Python Friday #221: Refactor the FastAPI To-Do Application

Our minimalistic to-do application has collected some code smells. In this post we go through them and refactor our code to keep the application in a maintainable state for the upcoming changes.

This post is part of my journey to learn Python. You find the code for this post in my PythonFriday repository on GitHub.


Remove the duplication in our tests

When it comes to creating tasks, we only care in the test_create_task() function about all the necessary details that this operation involves. For all the other tests, we create tasks to have something with which we can work. Instead of repeating the details in every test, we can extract the code and put it in its own prepare_task() function:

This allows us to remove the duplication in our tests and replace it with a call to our new method:

This is much smaller than what we had before:


Refactor the API

The data store is only a mock that we replace in the future with a real database. But even with that in mind it is a bit unlucky that we have the logic for the data access copied throughout our endpoints.

If we encapsulate all the behaviour that interacts with our mock storage into its own class, we not only have smaller endpoints, but we can make sure that we do not reassign already used Ids for free. But before we can profit from the new possibilities, we must do the work.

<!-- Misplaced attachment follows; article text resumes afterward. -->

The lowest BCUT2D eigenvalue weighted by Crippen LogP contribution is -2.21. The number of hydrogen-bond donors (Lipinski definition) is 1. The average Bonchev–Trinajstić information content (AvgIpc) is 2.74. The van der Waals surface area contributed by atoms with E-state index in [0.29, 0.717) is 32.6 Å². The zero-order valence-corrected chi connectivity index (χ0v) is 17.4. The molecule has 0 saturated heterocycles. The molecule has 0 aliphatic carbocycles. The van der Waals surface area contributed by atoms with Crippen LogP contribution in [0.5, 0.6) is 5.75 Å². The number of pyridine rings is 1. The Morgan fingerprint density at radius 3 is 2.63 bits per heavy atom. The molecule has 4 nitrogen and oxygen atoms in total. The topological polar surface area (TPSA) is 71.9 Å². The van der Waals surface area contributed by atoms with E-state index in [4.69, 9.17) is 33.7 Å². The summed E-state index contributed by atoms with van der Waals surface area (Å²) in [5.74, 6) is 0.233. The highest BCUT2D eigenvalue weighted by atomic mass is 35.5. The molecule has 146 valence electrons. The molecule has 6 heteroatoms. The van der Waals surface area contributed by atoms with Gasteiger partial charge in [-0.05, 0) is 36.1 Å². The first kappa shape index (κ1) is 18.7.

To shorten this post, here are all the tests we need for our data store. You would write one test, write the implementation, and then repeat with the next test.

With our tests we can come up with a class like this DataStore inside the data folder:

Again, do not forget to create an empty inside the data folder next to the

We can now rewrite our FastAPI application and then run the tests to check that everything still works as expected:

After extracting all the logic to store and retrieve data, our API is reduced to a thin layer over our data store. The more logic we can take out of our API, the better it is. Then it is much easier to reuse Python classes than API endpoints.



The refactorings help us to keep our code in a better state. We will notice the improvement as soon as we need to add new features, and that usually happens sooner than later.

While checking if the Swagger documentation still works, I noticed two missing features that I like to add next week so that we can put our new structure to a test.

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